Alex Goode says that he does not want to repeat the mistakes of other international prospects by switching to fly-half too early.
The 22-year-old has put in a string of impressive performances while playing at full-back for Guinness Premiership finalists Saracens this season.
But he is expected to step into the number 10 jersey next campaign and has also been selected at stand-off in England Saxons' squad for the Churchill Cup.
Even if Goode believes his long-term future may lie at fly-half, the exciting youngster believes that making a hasty switch from full-back could hinder his progression.
"I didn't think full-back would go quite as well as it has done. I've only been playing there for a year and half now," Goode said.
"The improvement I've seen in myself has been remarkable, something I never expected.
"Because of that I'm reluctant to move. But as long as the process is gradual I don't mind.
"I'm aware that so many 10s have risen to the top and fallen straight back down because they have moved too quickly - guys like Shane Geraghty, Danny Cipriani and even Ryan Lamb.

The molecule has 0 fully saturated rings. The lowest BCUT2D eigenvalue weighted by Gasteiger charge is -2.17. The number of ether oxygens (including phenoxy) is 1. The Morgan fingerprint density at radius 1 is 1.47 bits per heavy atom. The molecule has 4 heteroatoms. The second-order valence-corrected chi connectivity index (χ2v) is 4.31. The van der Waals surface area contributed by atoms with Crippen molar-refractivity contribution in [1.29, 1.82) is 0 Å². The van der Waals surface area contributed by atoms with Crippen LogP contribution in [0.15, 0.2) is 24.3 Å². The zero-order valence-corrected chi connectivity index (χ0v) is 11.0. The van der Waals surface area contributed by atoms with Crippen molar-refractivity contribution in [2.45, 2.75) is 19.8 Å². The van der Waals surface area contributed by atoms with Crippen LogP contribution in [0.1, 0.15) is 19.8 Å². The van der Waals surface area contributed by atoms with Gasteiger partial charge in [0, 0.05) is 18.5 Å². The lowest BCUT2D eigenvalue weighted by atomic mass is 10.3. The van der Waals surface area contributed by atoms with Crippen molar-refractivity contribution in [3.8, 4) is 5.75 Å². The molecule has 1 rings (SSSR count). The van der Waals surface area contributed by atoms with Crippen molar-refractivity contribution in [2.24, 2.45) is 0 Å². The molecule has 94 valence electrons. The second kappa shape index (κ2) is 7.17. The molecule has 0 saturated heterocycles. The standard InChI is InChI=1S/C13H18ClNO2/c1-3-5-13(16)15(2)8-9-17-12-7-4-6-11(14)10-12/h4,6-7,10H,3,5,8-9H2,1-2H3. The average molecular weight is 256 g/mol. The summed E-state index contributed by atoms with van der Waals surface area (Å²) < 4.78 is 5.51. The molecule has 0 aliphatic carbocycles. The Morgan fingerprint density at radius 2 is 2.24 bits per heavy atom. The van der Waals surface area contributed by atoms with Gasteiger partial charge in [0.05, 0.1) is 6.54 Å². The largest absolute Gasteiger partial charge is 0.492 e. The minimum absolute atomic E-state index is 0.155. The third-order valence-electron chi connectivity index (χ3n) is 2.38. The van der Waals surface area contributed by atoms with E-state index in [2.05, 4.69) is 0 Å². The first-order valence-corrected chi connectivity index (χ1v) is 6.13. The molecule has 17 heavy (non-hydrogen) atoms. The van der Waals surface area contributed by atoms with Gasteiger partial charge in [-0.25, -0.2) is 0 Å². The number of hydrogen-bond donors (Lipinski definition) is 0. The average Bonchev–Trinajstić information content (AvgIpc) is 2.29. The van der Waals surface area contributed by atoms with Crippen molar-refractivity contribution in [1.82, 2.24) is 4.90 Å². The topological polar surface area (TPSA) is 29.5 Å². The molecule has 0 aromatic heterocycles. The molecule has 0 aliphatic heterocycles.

"They've all been there early doors, with people saying: 'Look at these precocious talents', but they haven't kicked on from there. Instead, they've plateaued.
"The guy who I look at is Toby Flood at Leicester. He took his time to get there and played at centre and full-back along the way.
"Now he's playing well and people are talking about him as the next England 10. I don't want to push for 10 too early."
Goode admits that he was uncertain about his future at Vicarage Road at the end of last season after a major squad overhaul, with a number of South African imports vying for playing time.
He added: "I was very nervous about the upheaval and anyone who says they weren't was lying. It was a strange time.
"You don't want to listen to the media but there were all these South African people coming in.
"You think will I be picked ahead of a South African or will that work against me?
"But as soon as (director of rugby) Brendan Venter came in he was honest and told the player straight away if they were part of his plans.
"Every year 12 or 13 players leave one or two clubs. It happens.
"All the new guys coming in were very hungry, not World Cup winners looking for a pay cheque."